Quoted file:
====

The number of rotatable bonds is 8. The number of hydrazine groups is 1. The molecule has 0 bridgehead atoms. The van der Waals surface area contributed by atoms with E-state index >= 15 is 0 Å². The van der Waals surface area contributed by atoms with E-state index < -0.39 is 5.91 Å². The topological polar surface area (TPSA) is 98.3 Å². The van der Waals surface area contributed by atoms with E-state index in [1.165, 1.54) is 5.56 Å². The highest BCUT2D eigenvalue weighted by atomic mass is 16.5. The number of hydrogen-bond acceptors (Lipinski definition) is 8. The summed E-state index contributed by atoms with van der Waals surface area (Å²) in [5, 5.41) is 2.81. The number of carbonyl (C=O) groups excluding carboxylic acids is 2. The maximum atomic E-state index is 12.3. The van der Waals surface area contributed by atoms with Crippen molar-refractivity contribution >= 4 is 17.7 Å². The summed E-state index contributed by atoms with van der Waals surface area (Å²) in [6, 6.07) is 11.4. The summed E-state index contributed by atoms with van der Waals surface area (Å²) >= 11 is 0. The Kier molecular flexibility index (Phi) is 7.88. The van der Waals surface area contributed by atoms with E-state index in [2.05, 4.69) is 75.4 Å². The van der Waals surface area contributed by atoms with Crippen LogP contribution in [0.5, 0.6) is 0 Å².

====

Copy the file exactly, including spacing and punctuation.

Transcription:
The number of rotatable bonds is 8. The number of hydrazine groups is 1. The molecule has 0 bridgehead atoms. The van der Waals surface area contributed by atoms with E-state index >= 15 is 0 Å². The van der Waals surface area contributed by atoms with E-state index < -0.39 is 5.91 Å². The topological polar surface area (TPSA) is 98.3 Å². The van der Waals surface area contributed by atoms with E-state index in [1.165, 1.54) is 5.56 Å². The highest BCUT2D eigenvalue weighted by atomic mass is 16.5. The number of hydrogen-bond acceptors (Lipinski definition) is 8. The summed E-state index contributed by atoms with van der Waals surface area (Å²) in [5, 5.41) is 2.81. The number of carbonyl (C=O) groups excluding carboxylic acids is 2. The maximum atomic E-state index is 12.3. The van der Waals surface area contributed by atoms with Crippen molar-refractivity contribution >= 4 is 17.7 Å². The summed E-state index contributed by atoms with van der Waals surface area (Å²) in [6, 6.07) is 11.4. The summed E-state index contributed by atoms with van der Waals surface area (Å²) >= 11 is 0. The Kier molecular flexibility index (Phi) is 7.88. The van der Waals surface area contributed by atoms with E-state index in [2.05, 4.69) is 75.4 Å². The van der Waals surface area contributed by atoms with Crippen LogP contribution in [0.5, 0.6) is 0 Å².